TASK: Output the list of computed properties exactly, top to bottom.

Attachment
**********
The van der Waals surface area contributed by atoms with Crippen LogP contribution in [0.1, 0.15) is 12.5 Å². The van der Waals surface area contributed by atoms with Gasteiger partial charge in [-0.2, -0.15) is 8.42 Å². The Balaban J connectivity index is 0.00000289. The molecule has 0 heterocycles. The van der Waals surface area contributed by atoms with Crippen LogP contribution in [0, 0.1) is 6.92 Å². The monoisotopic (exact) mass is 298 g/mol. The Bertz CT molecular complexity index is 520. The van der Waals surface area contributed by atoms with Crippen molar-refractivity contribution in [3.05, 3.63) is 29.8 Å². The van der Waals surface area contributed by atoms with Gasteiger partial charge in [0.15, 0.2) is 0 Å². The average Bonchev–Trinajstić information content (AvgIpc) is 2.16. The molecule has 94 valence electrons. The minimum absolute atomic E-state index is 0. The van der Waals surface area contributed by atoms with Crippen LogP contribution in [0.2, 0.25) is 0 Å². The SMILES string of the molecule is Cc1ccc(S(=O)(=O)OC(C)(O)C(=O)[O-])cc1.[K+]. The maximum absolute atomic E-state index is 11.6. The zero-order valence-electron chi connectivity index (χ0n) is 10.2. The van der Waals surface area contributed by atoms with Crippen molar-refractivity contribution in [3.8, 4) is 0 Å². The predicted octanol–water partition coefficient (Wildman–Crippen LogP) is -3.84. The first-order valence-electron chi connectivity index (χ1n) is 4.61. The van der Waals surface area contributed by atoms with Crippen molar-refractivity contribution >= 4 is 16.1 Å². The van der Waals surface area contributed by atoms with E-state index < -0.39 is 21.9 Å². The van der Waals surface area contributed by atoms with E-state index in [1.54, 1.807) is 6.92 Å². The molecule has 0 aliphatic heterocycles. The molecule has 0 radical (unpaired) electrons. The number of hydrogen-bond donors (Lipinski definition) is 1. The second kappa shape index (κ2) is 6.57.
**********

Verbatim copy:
The van der Waals surface area contributed by atoms with Crippen LogP contribution in [0.1, 0.15) is 12.5 Å². The van der Waals surface area contributed by atoms with Gasteiger partial charge in [-0.2, -0.15) is 8.42 Å². The Balaban J connectivity index is 0.00000289. The molecule has 0 heterocycles. The van der Waals surface area contributed by atoms with Crippen LogP contribution in [0, 0.1) is 6.92 Å². The monoisotopic (exact) mass is 298 g/mol. The Bertz CT molecular complexity index is 520. The van der Waals surface area contributed by atoms with Crippen molar-refractivity contribution in [3.05, 3.63) is 29.8 Å². The van der Waals surface area contributed by atoms with Gasteiger partial charge in [0.15, 0.2) is 0 Å². The average Bonchev–Trinajstić information content (AvgIpc) is 2.16. The molecule has 94 valence electrons. The minimum absolute atomic E-state index is 0. The van der Waals surface area contributed by atoms with Crippen LogP contribution in [0.2, 0.25) is 0 Å². The SMILES string of the molecule is Cc1ccc(S(=O)(=O)OC(C)(O)C(=O)[O-])cc1.[K+]. The maximum absolute atomic E-state index is 11.6. The zero-order valence-electron chi connectivity index (χ0n) is 10.2. The van der Waals surface area contributed by atoms with Crippen molar-refractivity contribution in [3.8, 4) is 0 Å². The predicted octanol–water partition coefficient (Wildman–Crippen LogP) is -3.84. The first-order valence-electron chi connectivity index (χ1n) is 4.61. The van der Waals surface area contributed by atoms with Crippen molar-refractivity contribution >= 4 is 16.1 Å². The van der Waals surface area contributed by atoms with E-state index < -0.39 is 21.9 Å². The van der Waals surface area contributed by atoms with E-state index in [1.54, 1.807) is 6.92 Å². The molecule has 0 aliphatic heterocycles. The molecule has 0 radical (unpaired) electrons. The number of hydrogen-bond donors (Lipinski definition) is 1. The second kappa shape index (κ2) is 6.57.